Waste is generally sorted into categories of plastic, metals, and cardboard in northern Africa (LAWMA 2012). The waste that has no further use is then carried to the final step for further processing such as in a landfill or for incineration. The advantage to manual handling is that jobs are created and the leftover waste after sorting is reduced. A tipping truck is used in some countries for collection, driven directly to the landfill when full and dumped into the landfill or at the next processing step without manual handling. The World Bank (2014) reports that developed countries usually have no more than single manual handling, whereas other non-industrial or developing countries have more.

The general movement through society or the life cycle of an item starts with raw materials (A) and ends with the least amount of waste possible that needs to be disposed (B). (See 2-18) Raw materials are used for manufacturing consumer goods (industrial production) ; after production the industrial scraps can be recycled back into the production process with the rest being released into the industrial waste stream. When an item is purchased it reaches the domestic use portion of the life cycle. At the end of domestic use the material or item can be recovered, recycled, reused or it may enter the waste stream. Waste management starts at the end of use for industrial or domestic use materials. The waste management design determines the flow to reuse, recovery, recycling or to energy production before the final disposal of materials that are left.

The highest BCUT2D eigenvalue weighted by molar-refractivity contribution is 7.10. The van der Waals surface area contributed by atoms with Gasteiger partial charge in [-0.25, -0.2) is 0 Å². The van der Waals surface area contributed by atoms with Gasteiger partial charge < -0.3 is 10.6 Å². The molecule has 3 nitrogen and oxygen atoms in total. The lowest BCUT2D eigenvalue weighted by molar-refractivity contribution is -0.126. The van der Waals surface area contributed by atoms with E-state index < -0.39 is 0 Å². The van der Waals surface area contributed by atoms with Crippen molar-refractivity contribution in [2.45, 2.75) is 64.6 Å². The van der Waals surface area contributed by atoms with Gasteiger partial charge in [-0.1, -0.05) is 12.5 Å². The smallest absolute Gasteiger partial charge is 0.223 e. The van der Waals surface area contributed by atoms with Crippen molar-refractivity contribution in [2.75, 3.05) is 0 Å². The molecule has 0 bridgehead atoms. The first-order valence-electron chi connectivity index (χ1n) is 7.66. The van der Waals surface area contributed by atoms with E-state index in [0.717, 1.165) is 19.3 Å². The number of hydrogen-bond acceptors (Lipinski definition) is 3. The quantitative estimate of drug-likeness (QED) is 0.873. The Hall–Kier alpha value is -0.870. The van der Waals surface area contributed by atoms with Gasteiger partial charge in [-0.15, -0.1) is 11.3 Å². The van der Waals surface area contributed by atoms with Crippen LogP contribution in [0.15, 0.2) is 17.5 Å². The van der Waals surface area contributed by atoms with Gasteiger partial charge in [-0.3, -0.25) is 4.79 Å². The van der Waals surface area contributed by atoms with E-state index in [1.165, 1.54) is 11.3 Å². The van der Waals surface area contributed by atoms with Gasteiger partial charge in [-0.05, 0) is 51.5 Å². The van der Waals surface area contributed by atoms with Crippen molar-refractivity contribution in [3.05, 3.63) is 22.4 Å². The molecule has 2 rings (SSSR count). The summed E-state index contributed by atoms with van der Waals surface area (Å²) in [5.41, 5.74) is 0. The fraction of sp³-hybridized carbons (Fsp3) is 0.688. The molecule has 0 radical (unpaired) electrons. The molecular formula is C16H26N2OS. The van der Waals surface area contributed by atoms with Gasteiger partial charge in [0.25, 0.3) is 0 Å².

A Life Cycle Assessment (LCA) has been standardized by the regulation of International Standards Organization (ISO) 14040. The purpose of an LCA is to increase the efficient use of resources and decrease any liabilities by assessing the effects of the wastes on the environment through the life cycle until the end of usefulness (EPA 2014). Life cycle assessments are performed on products, a products function or a process. The assessments are complex so computer models and LCA calculators are used for the following reasons.